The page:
China's most populous region may be uninhabitable because of the terrifying phenomenon

This could become the deadliest place on the planet if this phenomenon is not prevented.

China’s North China Plain region will become uninhabitable in the future if climate change is left unchecked, according to a new study.

The North China Plain, one of the world’s most densely populated regions, will be the deadliest place on the planet from extreme heat , according to a study published in the Guardian newspaper.

It is also China’s most important food production area.

China's most populous region may be uninhabitable because of the terrifying phenomenon
People in China avoid the heat at a swimming pool in Shandong province.

New scientific research shows that future deadly heatwaves will hit the region repeatedly into the late 21st century due to climate change.

“This will be the hottest spot due to deadly heat waves in the future,” said Professor Elfatih Eltahir, of the Massachusetts Institute of Technology, USA, who led the study, said.

These projections for the North China Plain are particularly worrisome because of the 400 million people living in the region, many are farmers and do not have many career choices.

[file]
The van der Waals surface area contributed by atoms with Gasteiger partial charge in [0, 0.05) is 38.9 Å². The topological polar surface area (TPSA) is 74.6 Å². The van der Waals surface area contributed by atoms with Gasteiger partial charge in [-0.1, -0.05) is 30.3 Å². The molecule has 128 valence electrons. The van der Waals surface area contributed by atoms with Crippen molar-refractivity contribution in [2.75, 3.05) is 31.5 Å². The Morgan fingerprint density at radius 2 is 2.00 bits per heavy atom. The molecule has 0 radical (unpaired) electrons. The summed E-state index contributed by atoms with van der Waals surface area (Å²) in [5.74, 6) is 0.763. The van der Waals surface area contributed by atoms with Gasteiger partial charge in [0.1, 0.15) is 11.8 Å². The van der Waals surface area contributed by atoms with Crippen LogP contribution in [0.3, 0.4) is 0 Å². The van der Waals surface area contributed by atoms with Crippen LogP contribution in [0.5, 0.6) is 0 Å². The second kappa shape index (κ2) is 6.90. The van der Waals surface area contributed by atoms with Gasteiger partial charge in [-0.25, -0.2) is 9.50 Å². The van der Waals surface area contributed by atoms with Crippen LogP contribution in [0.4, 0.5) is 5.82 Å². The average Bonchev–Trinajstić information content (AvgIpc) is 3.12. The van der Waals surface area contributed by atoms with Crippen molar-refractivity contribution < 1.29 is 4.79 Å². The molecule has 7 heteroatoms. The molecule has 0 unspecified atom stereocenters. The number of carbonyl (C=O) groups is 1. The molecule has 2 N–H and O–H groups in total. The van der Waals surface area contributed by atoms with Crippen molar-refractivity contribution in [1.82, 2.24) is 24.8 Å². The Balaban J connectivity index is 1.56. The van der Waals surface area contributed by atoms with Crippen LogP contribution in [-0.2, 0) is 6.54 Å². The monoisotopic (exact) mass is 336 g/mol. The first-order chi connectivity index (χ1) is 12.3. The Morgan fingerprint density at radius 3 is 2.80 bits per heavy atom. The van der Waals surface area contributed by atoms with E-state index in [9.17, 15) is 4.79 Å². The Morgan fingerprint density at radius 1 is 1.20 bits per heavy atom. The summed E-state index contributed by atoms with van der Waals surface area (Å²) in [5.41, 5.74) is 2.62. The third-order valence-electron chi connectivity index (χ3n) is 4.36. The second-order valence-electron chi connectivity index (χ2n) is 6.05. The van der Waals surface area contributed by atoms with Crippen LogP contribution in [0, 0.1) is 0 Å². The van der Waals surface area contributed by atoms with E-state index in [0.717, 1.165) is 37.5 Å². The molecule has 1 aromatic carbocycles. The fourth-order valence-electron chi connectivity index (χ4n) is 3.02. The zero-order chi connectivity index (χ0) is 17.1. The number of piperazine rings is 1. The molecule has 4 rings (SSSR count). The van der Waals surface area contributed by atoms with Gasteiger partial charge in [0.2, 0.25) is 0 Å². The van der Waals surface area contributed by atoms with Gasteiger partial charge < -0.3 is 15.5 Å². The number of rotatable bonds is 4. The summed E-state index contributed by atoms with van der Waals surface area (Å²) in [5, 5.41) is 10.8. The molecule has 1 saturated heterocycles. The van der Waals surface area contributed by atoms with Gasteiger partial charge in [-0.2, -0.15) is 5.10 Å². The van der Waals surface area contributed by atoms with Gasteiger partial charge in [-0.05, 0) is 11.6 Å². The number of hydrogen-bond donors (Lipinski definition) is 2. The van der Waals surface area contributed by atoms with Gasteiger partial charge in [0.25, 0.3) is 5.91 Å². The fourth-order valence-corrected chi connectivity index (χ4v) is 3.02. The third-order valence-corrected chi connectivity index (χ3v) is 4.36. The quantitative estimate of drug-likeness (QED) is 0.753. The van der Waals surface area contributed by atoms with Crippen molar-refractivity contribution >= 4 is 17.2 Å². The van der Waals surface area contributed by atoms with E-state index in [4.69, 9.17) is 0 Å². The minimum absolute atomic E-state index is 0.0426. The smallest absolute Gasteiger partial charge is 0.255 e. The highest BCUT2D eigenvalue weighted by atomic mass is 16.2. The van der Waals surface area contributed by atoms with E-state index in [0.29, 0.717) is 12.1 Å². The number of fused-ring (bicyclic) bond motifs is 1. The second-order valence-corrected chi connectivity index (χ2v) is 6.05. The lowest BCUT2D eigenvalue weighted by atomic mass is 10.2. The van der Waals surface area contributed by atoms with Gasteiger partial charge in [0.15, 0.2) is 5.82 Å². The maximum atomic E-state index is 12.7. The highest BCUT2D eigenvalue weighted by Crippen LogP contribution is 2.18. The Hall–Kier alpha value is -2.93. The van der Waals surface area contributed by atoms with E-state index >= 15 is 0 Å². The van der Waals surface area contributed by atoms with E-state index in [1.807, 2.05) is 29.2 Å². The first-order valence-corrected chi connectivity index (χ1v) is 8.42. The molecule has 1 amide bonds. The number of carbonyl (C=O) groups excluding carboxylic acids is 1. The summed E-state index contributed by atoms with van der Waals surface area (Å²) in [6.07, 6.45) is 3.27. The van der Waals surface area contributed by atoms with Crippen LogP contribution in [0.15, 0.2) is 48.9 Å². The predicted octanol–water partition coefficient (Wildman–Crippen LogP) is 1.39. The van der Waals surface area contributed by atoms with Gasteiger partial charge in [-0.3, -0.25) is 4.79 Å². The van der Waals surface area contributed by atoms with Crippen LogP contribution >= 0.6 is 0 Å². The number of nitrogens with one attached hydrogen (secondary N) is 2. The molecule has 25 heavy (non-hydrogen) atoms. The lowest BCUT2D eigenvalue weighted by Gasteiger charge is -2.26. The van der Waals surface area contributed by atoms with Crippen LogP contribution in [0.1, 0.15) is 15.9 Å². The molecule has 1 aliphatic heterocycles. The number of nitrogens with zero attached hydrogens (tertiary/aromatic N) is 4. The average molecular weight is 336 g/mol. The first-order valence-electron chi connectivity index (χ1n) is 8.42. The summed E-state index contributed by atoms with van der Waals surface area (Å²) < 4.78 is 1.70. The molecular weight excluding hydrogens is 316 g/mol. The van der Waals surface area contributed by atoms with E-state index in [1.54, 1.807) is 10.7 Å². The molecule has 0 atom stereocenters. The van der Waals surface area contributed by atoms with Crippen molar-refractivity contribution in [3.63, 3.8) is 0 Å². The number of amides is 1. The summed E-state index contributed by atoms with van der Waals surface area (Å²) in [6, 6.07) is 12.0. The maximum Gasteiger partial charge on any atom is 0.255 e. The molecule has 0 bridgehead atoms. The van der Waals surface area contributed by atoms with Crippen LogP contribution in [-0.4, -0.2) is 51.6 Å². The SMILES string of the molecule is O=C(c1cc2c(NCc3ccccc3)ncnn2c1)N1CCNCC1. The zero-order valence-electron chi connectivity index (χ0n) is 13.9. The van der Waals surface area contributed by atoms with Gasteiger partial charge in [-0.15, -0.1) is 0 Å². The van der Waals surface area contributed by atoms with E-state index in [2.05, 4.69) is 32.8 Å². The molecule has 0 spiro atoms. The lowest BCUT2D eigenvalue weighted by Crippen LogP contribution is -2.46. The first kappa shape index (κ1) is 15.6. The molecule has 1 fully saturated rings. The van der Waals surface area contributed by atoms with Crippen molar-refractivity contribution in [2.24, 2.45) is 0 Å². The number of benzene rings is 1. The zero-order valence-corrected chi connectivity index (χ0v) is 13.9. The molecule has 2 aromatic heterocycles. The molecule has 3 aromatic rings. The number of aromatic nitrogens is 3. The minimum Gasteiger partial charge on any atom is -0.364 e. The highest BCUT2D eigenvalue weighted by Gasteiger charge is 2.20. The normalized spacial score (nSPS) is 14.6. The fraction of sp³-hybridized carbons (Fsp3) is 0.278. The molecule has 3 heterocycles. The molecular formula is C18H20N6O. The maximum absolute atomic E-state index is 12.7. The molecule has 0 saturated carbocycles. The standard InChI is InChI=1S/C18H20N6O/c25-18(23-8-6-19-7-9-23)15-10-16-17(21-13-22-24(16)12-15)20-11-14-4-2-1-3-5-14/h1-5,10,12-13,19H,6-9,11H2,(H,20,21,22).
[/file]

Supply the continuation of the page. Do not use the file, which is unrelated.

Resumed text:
“China is currently the largest emitter of greenhouse gases, with potentially serious impacts on its own population,” the professor said. “Current global emissions, if continued, could limit the habitability of the most populous region of the Earth’s most populous country.”

New research assesses the effects of climate change based on a deadly combination of temperature and humidity, known as wet temperature (WBT).

When WBT reaches 35 degrees Celsius, the air is so hot and humid that the human body cannot cool itself by sweating and even healthy people sitting in the shade can die in 6 hours.

WBT above 31 degrees Celsius is classified by the US National Weather Service as “extremely hazardous” , with a warning stating: “If you do not take immediate precautions, you could become seriously ill or even death.”

Fatal WBT levels of 35 degrees Celsius will hit the North China Plain continuously from 2070 to 2100, unless carbon emissions are cut, according to new research.

In Shanghai, for example, WBT would likely exceed the fatal threshold about five times, and “extremely dangerous” WBT would occur hundreds of times.

Signs of the future have begun to appear. The study found a significant increase in extreme heat in the delta over the past 50 years.

In 2013, a severe heatwave in the region lasted 50 days, during which temperatures in Shanghai broke a 141-year record.